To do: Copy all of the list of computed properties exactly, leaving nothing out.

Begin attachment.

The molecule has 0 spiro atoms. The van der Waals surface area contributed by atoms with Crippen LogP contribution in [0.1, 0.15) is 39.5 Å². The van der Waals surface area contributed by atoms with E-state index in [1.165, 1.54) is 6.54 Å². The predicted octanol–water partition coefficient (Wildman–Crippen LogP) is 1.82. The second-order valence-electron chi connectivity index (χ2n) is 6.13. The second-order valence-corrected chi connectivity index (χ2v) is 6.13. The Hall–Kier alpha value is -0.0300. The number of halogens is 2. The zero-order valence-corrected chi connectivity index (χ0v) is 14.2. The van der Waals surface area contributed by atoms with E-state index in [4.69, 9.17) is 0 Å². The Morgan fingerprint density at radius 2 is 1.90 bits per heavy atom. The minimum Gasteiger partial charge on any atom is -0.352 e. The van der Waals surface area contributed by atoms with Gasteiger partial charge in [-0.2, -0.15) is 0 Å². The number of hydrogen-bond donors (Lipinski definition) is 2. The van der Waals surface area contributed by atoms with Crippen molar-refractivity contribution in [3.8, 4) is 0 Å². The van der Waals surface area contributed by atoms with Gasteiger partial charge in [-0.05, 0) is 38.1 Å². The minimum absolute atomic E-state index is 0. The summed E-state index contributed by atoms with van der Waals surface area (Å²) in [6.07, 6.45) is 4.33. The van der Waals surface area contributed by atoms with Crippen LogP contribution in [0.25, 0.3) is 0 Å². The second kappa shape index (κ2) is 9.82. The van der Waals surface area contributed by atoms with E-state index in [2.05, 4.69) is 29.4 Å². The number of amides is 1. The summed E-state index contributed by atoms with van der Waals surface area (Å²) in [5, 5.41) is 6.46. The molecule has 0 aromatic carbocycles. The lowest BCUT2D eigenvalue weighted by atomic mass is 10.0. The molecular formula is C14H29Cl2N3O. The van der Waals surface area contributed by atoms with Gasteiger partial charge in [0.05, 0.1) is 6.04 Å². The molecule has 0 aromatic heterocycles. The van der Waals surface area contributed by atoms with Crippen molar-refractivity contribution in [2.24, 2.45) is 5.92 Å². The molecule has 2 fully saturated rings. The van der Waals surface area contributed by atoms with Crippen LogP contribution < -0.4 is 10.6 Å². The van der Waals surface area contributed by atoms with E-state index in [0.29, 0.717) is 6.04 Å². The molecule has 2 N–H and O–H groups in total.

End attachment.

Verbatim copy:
The molecule has 0 spiro atoms. The van der Waals surface area contributed by atoms with Crippen LogP contribution in [0.1, 0.15) is 39.5 Å². The van der Waals surface area contributed by atoms with E-state index in [1.165, 1.54) is 6.54 Å². The predicted octanol–water partition coefficient (Wildman–Crippen LogP) is 1.82. The second-order valence-electron chi connectivity index (χ2n) is 6.13. The second-order valence-corrected chi connectivity index (χ2v) is 6.13. The Hall–Kier alpha value is -0.0300. The number of halogens is 2. The zero-order valence-corrected chi connectivity index (χ0v) is 14.2. The van der Waals surface area contributed by atoms with E-state index in [4.69, 9.17) is 0 Å². The Morgan fingerprint density at radius 2 is 1.90 bits per heavy atom. The minimum Gasteiger partial charge on any atom is -0.352 e. The van der Waals surface area contributed by atoms with Gasteiger partial charge in [-0.2, -0.15) is 0 Å². The number of hydrogen-bond donors (Lipinski definition) is 2. The van der Waals surface area contributed by atoms with Crippen molar-refractivity contribution in [3.8, 4) is 0 Å². The van der Waals surface area contributed by atoms with Gasteiger partial charge in [-0.05, 0) is 38.1 Å². The minimum absolute atomic E-state index is 0. The summed E-state index contributed by atoms with van der Waals surface area (Å²) in [6.07, 6.45) is 4.33. The van der Waals surface area contributed by atoms with Crippen LogP contribution in [0.25, 0.3) is 0 Å². The second kappa shape index (κ2) is 9.82. The van der Waals surface area contributed by atoms with E-state index in [2.05, 4.69) is 29.4 Å². The number of amides is 1. The summed E-state index contributed by atoms with van der Waals surface area (Å²) in [5, 5.41) is 6.46. The molecule has 0 aromatic carbocycles. The lowest BCUT2D eigenvalue weighted by atomic mass is 10.0. The molecular formula is C14H29Cl2N3O. The van der Waals surface area contributed by atoms with Gasteiger partial charge in [0.05, 0.1) is 6.04 Å². The molecule has 0 aromatic heterocycles. The van der Waals surface area contributed by atoms with Crippen molar-refractivity contribution in [2.24, 2.45) is 5.92 Å². The molecule has 2 fully saturated rings. The van der Waals surface area contributed by atoms with Crippen LogP contribution < -0.4 is 10.6 Å². The van der Waals surface area contributed by atoms with E-state index in [0.29, 0.717) is 6.04 Å². The molecule has 2 N–H and O–H groups in total.